Medically reviewed by Drugs.com. Last updated on Jan 5, 2023.
What is ptosis?
Ptosis is the drooping of one or both eyelids. It may affect your vision. You may tilt your head back to see underneath the drooping eyelid. You may also try to lift your eyelids by raising your eyebrows.
What causes ptosis?
- Poor development of the levator muscle (muscle that lifts the eyelid) present at birth
- Weakening or detachment of the levator muscle that occurs with aging, trauma, or eye surgery
- Conditions that affect the nerves of the eye such as Horner syndrome
- Conditions that affect the muscles such as myasthenia gravis or muscular dystrophy
- Swelling caused by a foreign body or tumor that makes the eyelid heavy
How is ptosis diagnosed?
Your healthcare provider will examine your eyes, your eyelids, and check your vision. Your provider will ask when the ptosis occurred and how long you have had it. Tell your provider about any other symptoms or medical conditions you have. You may need other tests to find the cause of your ptosis.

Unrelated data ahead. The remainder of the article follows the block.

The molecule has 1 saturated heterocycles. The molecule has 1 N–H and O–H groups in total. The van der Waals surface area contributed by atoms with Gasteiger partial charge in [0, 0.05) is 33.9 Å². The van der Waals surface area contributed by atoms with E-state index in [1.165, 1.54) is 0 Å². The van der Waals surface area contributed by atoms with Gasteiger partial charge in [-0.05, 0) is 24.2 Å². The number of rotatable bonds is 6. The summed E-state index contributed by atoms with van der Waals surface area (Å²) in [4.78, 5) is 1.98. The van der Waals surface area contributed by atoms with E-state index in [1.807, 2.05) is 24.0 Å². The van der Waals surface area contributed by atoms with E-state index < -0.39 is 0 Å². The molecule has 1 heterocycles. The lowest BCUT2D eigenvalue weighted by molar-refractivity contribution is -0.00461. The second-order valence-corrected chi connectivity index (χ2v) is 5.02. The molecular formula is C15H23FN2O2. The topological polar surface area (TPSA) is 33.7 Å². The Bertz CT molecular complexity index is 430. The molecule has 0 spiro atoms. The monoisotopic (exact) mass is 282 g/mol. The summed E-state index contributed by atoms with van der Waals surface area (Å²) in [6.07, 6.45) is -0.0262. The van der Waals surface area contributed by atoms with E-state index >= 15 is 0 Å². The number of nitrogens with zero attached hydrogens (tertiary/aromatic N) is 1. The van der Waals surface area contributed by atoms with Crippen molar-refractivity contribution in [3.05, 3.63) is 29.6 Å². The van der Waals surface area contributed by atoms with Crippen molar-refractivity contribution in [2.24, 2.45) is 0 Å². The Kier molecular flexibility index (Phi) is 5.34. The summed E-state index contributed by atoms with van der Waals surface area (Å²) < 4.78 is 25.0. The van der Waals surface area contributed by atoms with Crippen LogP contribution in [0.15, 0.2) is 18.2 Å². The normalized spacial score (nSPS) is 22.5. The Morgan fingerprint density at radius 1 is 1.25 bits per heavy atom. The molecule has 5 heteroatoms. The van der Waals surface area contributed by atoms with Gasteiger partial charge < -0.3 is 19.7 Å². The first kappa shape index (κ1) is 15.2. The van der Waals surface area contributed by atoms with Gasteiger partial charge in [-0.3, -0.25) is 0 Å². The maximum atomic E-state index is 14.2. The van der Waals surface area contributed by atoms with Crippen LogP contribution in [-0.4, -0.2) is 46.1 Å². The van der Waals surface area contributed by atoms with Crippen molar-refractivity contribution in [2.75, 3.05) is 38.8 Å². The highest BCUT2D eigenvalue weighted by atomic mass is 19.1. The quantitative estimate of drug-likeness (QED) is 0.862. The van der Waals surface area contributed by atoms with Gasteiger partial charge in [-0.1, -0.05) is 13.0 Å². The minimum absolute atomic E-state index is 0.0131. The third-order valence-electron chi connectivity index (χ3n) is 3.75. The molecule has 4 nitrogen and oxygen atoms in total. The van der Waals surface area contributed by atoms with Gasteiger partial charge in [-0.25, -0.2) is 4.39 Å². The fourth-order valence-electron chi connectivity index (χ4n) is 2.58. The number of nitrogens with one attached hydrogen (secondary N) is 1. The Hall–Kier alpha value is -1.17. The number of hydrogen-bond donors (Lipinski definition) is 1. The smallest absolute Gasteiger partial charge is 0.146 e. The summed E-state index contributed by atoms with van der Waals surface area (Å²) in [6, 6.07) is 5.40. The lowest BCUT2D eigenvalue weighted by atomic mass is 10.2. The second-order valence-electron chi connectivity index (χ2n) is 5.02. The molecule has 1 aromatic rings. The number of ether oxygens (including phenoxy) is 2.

How is ptosis treated?
You may not need any treatment if your ptosis is mild. Treatment for the cause of your ptosis may be needed. If your ptosis is affecting your vision, you may need surgery. Surgery may be done to tighten your levator muscle or to reattach it. If your levator muscle is too weak, your eyelid may be attached to or suspended from the area under your eyebrow. This will allow your forehead muscles to do the work of lifting your eyelid.
The following list of medications are in some way related to or used in the treatment of this condition.
When should I contact my healthcare provider?
- Your vision gets worse.
- You have new symptoms.
- You have questions or concerns about your condition or care.
Care AgreementYou have the right to help plan your care. Learn about your health condition and how it may be treated. Discuss treatment options with your healthcare providers to decide what care you want to receive. You always have the right to refuse treatment. The above information is an educational aid only. It is not intended as medical advice for individual conditions or treatments. Talk to your doctor, nurse or pharmacist before following any medical regimen to see if it is safe and effective for you.
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Symptoms and treatments
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